Mr. Sundberg was quite an amazing man and one of the most eloquent and influential voices defending the interests of Americans abroad. He was born in the U.S. but was also a French citizen and had lived in Europe since 1968. I did not know him personally but we had an email exchange a few months ago which greatly raised my spirits at a time when I needed some encouragement to remain active in the issues facing America's unloved "domestic abroad."
This article from GenevaLunch gives an excellent synopsis of his life and career:
Sundberg was born in New Jersey in 1941, finished grammar school in Japan, high school in Germany and he graduated from the US Naval Academy in 1962. The following year he was a Rhodes Scholar at Oxford University in England, taking a degree in Politics, philosophy and Economics. From there he went on to serve on combat ships near Cuba during the Cuban Quarantine and in the Gulf of Tonkin during the Vietnam war.
He moved to Geneva in 1968, a time when he began to work as a consultant for major corporations, international organizations and governments, helping them evaluate investments and other key business areas.
He was a life member of the Veterans of Foreign Wars, the American Legion, a member of the board of the Millennium Institute in Washington and the Key Largo, Florida-based Marine Resources Development Foundation...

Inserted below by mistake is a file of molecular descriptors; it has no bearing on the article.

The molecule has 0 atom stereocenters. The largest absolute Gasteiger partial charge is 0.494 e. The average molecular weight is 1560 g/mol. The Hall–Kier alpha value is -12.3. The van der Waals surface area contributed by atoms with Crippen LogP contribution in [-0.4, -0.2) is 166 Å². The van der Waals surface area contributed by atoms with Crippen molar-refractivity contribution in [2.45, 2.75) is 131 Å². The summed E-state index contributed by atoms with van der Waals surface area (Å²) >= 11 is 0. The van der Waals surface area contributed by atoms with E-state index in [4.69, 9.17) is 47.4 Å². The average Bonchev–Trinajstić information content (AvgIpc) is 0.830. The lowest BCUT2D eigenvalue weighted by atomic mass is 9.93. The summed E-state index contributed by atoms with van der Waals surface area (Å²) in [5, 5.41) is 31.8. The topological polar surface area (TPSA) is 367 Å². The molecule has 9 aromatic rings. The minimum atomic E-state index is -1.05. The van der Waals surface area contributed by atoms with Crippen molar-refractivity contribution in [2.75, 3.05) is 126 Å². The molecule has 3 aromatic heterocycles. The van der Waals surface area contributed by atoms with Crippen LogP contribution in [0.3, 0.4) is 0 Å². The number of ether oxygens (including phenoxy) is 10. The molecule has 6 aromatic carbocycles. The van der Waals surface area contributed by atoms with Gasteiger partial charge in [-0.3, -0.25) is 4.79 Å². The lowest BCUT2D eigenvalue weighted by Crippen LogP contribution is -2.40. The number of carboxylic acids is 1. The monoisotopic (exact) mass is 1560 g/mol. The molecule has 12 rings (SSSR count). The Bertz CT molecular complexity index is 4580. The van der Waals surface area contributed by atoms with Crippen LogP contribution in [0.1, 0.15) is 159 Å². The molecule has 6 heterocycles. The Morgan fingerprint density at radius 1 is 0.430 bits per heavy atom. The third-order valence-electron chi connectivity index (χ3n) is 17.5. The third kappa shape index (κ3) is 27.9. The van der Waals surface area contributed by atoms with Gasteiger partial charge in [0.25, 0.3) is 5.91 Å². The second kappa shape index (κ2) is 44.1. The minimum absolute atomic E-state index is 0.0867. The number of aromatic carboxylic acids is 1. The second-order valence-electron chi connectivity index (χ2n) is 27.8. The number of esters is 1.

He became a French citizen thanks to his French wife, keeping dual nationality until his death. He was active in world and European politics, notably as a member of Liberal International since 1984 and as a participant in meetings of the Committee on Migration of the Parliamentary Assembly of the Council of Europe.
The Overseas Vote Foundation has posted this tribute on their site:
Andy's acheivements are so numerous, they take pages to list - but in all his activities there is a common thread, a unifying theme. He was dedicated to serving others, to serving causes that mattered deeply to him. As citizens overseas, we have benefited from the care, concern and dedication of Andy's energy toward the causes that few dared to take on - the causes of our overseas community, so often unrecognized and mischaracterized. He never waivered in his efforts to garner better recognition to what our community does for our American cause as a whole.And finally the Isaac Brock Society has a post with their own tribute and links in the comments section to some very well-researched articles that Mr. Sundberg wrote over the years.
As Americans abroad face an uncertain future, Mr. Sundberg's voice will be sorely missed. It's up to us now to continue his work.